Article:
If I can generate enough cash with some rolls this week, I might start nibbling on SPY IC or at least one sided credit spreads. Would be a shame not to at least collect a few $ with the premiums being higher than they have been in a long time.
Thanks for all the ideas below. I gave this some thought while mowing the lawn, push mower, ear plugs in, so I tend to think trading issues over while I am doing it and have about 1.25 hours to do that every week because it keeps raining and my grass keeps growing. Most years it is brown by now and I take a few weeks off mowing. Some of my best ideas have popped in my head while mowing but also some of my dumbest (no you really shouldn’t build a mini plane using a lawnmower engine, well you can but does not make it a smart idea and you would likely end up making a flaming hole in the ground).
So here are the best options I can figure out.
1. Straight SPX/SPY put purchase. Most months will lose almost all of it. Have to adjust as the market moves. If your hedge was set up at 2700 and the SPX is now 2800 your hedge will not cover as well as it did when you put it on. Maybe 1-2 times a year pays out decently, once every 15 months is a lottery ticket. Can sell other options to pay for it but bottom line is you are buying insurance and we all know how that usually works out. Can roll it to at least recover a little of the premium you paid. This is what I put on Friday.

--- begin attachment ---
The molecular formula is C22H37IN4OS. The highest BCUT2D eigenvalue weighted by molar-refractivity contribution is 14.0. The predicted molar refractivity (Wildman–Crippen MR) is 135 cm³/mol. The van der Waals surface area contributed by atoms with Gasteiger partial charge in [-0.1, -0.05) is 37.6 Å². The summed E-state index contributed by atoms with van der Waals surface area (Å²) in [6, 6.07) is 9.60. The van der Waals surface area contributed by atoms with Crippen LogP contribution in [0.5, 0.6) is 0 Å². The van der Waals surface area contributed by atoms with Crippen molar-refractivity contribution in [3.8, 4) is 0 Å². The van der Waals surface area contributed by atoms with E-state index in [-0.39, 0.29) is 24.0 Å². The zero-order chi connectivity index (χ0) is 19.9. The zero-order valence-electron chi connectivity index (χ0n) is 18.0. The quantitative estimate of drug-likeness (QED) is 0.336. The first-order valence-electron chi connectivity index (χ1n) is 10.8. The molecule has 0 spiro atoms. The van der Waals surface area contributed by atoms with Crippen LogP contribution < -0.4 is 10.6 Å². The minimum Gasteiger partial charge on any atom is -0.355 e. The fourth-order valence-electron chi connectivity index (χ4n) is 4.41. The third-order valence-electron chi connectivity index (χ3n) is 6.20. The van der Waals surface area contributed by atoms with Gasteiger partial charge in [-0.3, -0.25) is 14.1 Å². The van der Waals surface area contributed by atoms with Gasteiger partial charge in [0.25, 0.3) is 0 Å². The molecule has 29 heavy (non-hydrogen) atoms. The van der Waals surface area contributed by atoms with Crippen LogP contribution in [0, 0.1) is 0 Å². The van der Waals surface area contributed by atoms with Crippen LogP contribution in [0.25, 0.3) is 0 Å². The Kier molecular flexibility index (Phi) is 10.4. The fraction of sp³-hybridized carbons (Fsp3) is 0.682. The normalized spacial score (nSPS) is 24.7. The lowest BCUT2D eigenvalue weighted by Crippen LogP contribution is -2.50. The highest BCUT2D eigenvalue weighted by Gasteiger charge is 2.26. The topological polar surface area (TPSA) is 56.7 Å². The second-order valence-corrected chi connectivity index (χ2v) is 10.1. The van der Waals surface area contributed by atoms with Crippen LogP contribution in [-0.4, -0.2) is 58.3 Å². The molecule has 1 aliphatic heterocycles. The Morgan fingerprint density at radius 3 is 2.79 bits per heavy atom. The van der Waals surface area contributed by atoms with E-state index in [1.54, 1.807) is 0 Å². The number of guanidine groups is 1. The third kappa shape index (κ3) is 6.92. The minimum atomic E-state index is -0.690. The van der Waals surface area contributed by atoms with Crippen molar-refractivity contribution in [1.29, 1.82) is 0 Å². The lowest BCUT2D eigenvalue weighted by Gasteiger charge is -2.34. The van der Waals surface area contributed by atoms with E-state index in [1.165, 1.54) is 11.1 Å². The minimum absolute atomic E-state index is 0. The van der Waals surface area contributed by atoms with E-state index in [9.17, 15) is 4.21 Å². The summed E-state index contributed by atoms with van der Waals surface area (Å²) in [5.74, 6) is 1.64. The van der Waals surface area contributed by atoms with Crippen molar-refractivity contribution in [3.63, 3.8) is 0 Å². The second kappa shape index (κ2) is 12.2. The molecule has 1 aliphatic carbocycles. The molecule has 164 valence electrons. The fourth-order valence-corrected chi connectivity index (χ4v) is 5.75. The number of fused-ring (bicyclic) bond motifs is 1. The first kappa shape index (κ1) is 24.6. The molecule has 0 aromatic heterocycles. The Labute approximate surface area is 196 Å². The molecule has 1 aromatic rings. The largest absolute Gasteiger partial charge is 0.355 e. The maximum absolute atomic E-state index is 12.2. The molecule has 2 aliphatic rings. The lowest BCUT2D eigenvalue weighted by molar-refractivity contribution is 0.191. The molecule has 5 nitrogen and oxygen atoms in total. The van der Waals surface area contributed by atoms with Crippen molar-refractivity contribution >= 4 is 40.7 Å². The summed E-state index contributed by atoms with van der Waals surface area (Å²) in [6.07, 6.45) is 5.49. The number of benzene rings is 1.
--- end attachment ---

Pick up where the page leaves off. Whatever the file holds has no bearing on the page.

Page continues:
2. Risk twist. Cheaper than above good downside protection but leaves a gap at expiration where max loss can still occur. Same issue as above, needs to be adjusted as the market moves but starting 90 DTE gives you more time and less expensive even if doing 4 times a year. I suspect the payouts are about the same as straight puts since you are long puts on a ratio. Switched to SPY for example. 3 long, 2 short ratio with a 10 point spread. Similar to a back ratio or a modified butterfly.
3. Credit spread on SPY or SPX or /ES but you have to act quickly on adjusting. Say you sold the SPX delta 16 put and then bought an option 10 points below. For example sell 10 the 2600 and buy the 2590. If the delta on the short makes it to a delta 30 you would buy 3-5 of 2595 puts to effectively create a back ratio. No graph, we have discussed this as an adjustment in the #spycraft discussion. The only issue with this is you have to act quickly sometimes and occasionally the move is in the middle of the night like on 8/24/2015. The /ES was down 300 points when I woke up and any adjustment then was limiting losses, not making more $. At that point it was going to be painful no matter what I did. I suppose if you traded /ES you could adjust it in the middle of the night or even SPY and SPX now. The big advantage here is you take in a credit when you put the trade on so buying options could be taken out of the credit. On a big move buying extra options will cost more though. Likely would only have to adjust 2 times a year and you could also ladder and start 45 DTE to make the most of theta decay until the move happens. You also need to leave enough room between the strikes so that you can buy in between. The others are set and forget for a while, this one would need checking every day like any sold option. Most of us here do that anyway.